Earlier this year, Food Online Editorial Advisory Board (EAB) member Omar Oyarzabal, Ph.D., penned a column on Whole Genome Sequencing (WGS) in the food industry, its benefits, and some of the challenges it’s presenting. In his column, Dr. Oyarzabal clearly offered his stance on WGS, backing it with both scientific and anecdotal evidence. Intrigued by Dr. Oyarzabal’s stance, I wondered what other food industry experts thought about WGS. I reached out to two members of Food Online’s EAB to learn more.
Rick Gilmore, Global Food Safety Forum
WGS is a much-needed technological advancement for food safety regulators. As former Director of the Global Food Safety Forum (GFSF), Eric Wu, pointed out in an article in FOCUS (GFSF’s newsletter), regulatory and surveillance detection systems are still highly dependent on pieces of DNA, such as pulsed-field gel electrophoresis (PFGE) to determine origins of pathogen outbreaks.
Since the information from matching a fragment of DNA is incomplete, the standard tests sometimes miss linked cases, provide false leads, or often are imprecise. Along comes WGS and introduces a rapid, cost-effective, laboratory process that determines the complete DNA sequence of an organism's genome. The FDA is using this technology to perform basic foodborne pathogen identification during outbreaks of food borne illnesses. The advent of WGS brings new efficiencies to detection and a default insurance for reliable, safe food.
From a security standpoint, WGS is an effective tool to find the origin of contamination that is used on a multi-state basis by Pulse-Net and is a huge step forward in food fraud detection and food safety.
Presently, the main drawback I see with WGS is infrastructure. An international network of laboratories does not yet exist to comprehensively administer and fully utilize the technology. Another red flag comes down in the arena of trade, primarily due to the diversity of detection systems international suppliers use in the global supply chain. Foreign supplier systems most often do not reconcile with WGS lab systems.
Finally, WGS can trace pathogens back in time when there may have been a regulatory determination that closed a case based on the technology in use. Then, a subsequent outbreak with the use of WGS can find the same pathogen in the closed case as in the new outbreak. To minimize these risks, it looks to me as if regulators have to synchronize the rules with widespread use of WGS.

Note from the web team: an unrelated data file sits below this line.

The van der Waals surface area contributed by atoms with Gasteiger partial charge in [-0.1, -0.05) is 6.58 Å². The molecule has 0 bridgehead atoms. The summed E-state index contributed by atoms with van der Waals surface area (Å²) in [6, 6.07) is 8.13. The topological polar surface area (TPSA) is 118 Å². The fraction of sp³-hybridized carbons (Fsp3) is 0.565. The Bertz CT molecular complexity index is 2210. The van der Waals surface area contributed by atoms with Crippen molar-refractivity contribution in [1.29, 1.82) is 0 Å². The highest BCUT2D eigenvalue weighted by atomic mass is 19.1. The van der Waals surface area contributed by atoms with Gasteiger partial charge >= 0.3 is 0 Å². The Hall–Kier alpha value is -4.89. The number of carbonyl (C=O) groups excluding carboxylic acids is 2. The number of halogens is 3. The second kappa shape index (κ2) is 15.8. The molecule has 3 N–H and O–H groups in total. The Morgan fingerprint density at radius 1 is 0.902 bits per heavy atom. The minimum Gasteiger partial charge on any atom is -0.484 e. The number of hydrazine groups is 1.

Jennifer McEntire, Ph.D., United Fresh Produce Association
As a food microbiologist, I’m enamored with WGS. It allows for high fidelity and precise fingerprinting of an organism like nothing we’ve seen before. The power of this technology has regulators and public health officials excited too, and for good reason. But, there is a risk to getting ahead of ourselves and drawing conclusions from a small data set using a technology that’s still in its early stages.
Right now, the concern is this: someone gets listeriosis and the WGS pattern is a match to an environmental swab the FDA grabbed from a facility last month. Is this a smoking gun? For sure, the regulators may be interested in visiting that facility! But, what if that sequence was just traveling through the facility, and really “lived” elsewhere (e.g., on the farm, or in an ingredient that was used in the facility)? The limited dataset available using WGS wouldn’t reveal this. And even if it did, because, for example, the database had another matching isolate from a farm, do you tie this illness to the farm? How widespread is this pattern? Are Listeria 10 feet away from the sample site going to have a different sequence? Is there a different sequence 10 meters away? 10 acres away? Or 10 miles away?
Scientists are still in the process of collecting information to help answer these questions. Until they do, we hope that investigators will view WGS as one piece of the investigative puzzle, but not draw conclusions prematurely. This field will evolve and our understanding of how to use and interpret WGS will advance quickly, so stay tuned!
WGS is quickly becoming an important weapon in the fight against foodborne illness. But, like all up-and-coming and developing technologies, its full scope must be realized. Will both industry and regulatory bodies adopt the technology? How will gaps in bodies using the technology vs. bodies not using the technology be gapped? Will there be long-term negative impacts in the regulatory realm, such as double jeopardy? And, as Melanie Neumann, J.D, M.S., pointed out in her column, Whole Genome Sequencing: Affirmative Or Adverse Outcomes For Food Safety Management?, who will own the data generated by the technology and how it will be used? Right now, it seems there are more questions than answers.